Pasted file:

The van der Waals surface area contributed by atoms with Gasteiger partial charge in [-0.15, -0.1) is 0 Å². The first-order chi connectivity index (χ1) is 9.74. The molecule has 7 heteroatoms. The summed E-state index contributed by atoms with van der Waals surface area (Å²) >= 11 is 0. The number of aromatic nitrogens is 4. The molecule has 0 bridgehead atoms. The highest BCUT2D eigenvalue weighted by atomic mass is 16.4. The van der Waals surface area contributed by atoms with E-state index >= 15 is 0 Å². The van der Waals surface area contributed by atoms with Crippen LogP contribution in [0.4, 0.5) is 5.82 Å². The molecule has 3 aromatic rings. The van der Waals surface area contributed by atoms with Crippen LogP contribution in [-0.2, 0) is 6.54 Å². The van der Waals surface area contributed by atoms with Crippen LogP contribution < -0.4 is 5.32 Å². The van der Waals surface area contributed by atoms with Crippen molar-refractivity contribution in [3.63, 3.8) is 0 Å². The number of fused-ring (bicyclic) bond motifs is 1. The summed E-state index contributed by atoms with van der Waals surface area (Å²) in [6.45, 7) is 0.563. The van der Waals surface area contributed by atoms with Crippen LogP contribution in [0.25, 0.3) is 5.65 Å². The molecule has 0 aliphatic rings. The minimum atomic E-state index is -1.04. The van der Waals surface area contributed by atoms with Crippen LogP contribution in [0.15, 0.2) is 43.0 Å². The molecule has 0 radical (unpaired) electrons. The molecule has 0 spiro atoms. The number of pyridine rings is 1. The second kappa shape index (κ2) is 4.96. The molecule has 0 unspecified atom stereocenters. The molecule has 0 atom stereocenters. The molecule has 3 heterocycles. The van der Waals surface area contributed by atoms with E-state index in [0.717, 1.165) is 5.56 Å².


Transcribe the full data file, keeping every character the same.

The van der Waals surface area contributed by atoms with Gasteiger partial charge in [-0.15, -0.1) is 0 Å². The first-order chi connectivity index (χ1) is 9.74. The molecule has 7 heteroatoms. The summed E-state index contributed by atoms with van der Waals surface area (Å²) >= 11 is 0. The number of aromatic nitrogens is 4. The molecule has 0 bridgehead atoms. The highest BCUT2D eigenvalue weighted by atomic mass is 16.4. The van der Waals surface area contributed by atoms with E-state index >= 15 is 0 Å². The van der Waals surface area contributed by atoms with Crippen LogP contribution in [0.4, 0.5) is 5.82 Å². The molecule has 3 aromatic rings. The van der Waals surface area contributed by atoms with Crippen LogP contribution in [-0.2, 0) is 6.54 Å². The van der Waals surface area contributed by atoms with Crippen LogP contribution < -0.4 is 5.32 Å². The van der Waals surface area contributed by atoms with Crippen molar-refractivity contribution in [3.63, 3.8) is 0 Å². The number of fused-ring (bicyclic) bond motifs is 1. The summed E-state index contributed by atoms with van der Waals surface area (Å²) in [6.45, 7) is 0.563. The van der Waals surface area contributed by atoms with Crippen LogP contribution in [0.25, 0.3) is 5.65 Å². The molecule has 0 aliphatic rings. The minimum atomic E-state index is -1.04. The van der Waals surface area contributed by atoms with Crippen LogP contribution in [0.15, 0.2) is 43.0 Å². The molecule has 0 radical (unpaired) electrons. The molecule has 0 spiro atoms. The number of pyridine rings is 1. The second kappa shape index (κ2) is 4.96. The molecule has 0 unspecified atom stereocenters. The molecule has 0 atom stereocenters. The molecule has 3 heterocycles. The van der Waals surface area contributed by atoms with E-state index in [0.717, 1.165) is 5.56 Å².